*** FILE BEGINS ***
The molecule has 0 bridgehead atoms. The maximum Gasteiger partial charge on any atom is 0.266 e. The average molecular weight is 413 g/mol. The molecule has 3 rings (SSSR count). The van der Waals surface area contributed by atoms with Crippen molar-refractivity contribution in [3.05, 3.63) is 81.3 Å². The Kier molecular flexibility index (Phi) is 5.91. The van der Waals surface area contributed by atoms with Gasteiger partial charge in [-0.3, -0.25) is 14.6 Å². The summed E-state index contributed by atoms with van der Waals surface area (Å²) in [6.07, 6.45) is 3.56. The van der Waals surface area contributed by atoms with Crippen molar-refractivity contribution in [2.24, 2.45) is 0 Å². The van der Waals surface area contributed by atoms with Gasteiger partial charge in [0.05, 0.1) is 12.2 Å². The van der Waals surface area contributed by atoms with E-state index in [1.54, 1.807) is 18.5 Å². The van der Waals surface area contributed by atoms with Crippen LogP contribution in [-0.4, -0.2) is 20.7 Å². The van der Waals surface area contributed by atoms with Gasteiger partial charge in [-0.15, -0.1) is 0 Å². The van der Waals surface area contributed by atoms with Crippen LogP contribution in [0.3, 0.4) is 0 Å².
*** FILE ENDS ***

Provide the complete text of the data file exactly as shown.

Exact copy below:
The molecule has 0 bridgehead atoms. The maximum Gasteiger partial charge on any atom is 0.266 e. The average molecular weight is 413 g/mol. The molecule has 3 rings (SSSR count). The van der Waals surface area contributed by atoms with Crippen molar-refractivity contribution in [3.05, 3.63) is 81.3 Å². The Kier molecular flexibility index (Phi) is 5.91. The van der Waals surface area contributed by atoms with Gasteiger partial charge in [-0.3, -0.25) is 14.6 Å². The summed E-state index contributed by atoms with van der Waals surface area (Å²) in [6.07, 6.45) is 3.56. The van der Waals surface area contributed by atoms with Crippen molar-refractivity contribution in [2.24, 2.45) is 0 Å². The van der Waals surface area contributed by atoms with Gasteiger partial charge in [0.05, 0.1) is 12.2 Å². The van der Waals surface area contributed by atoms with E-state index in [1.54, 1.807) is 18.5 Å². The van der Waals surface area contributed by atoms with Crippen LogP contribution in [-0.4, -0.2) is 20.7 Å². The van der Waals surface area contributed by atoms with Gasteiger partial charge in [-0.15, -0.1) is 0 Å². The van der Waals surface area contributed by atoms with Crippen LogP contribution in [0.3, 0.4) is 0 Å².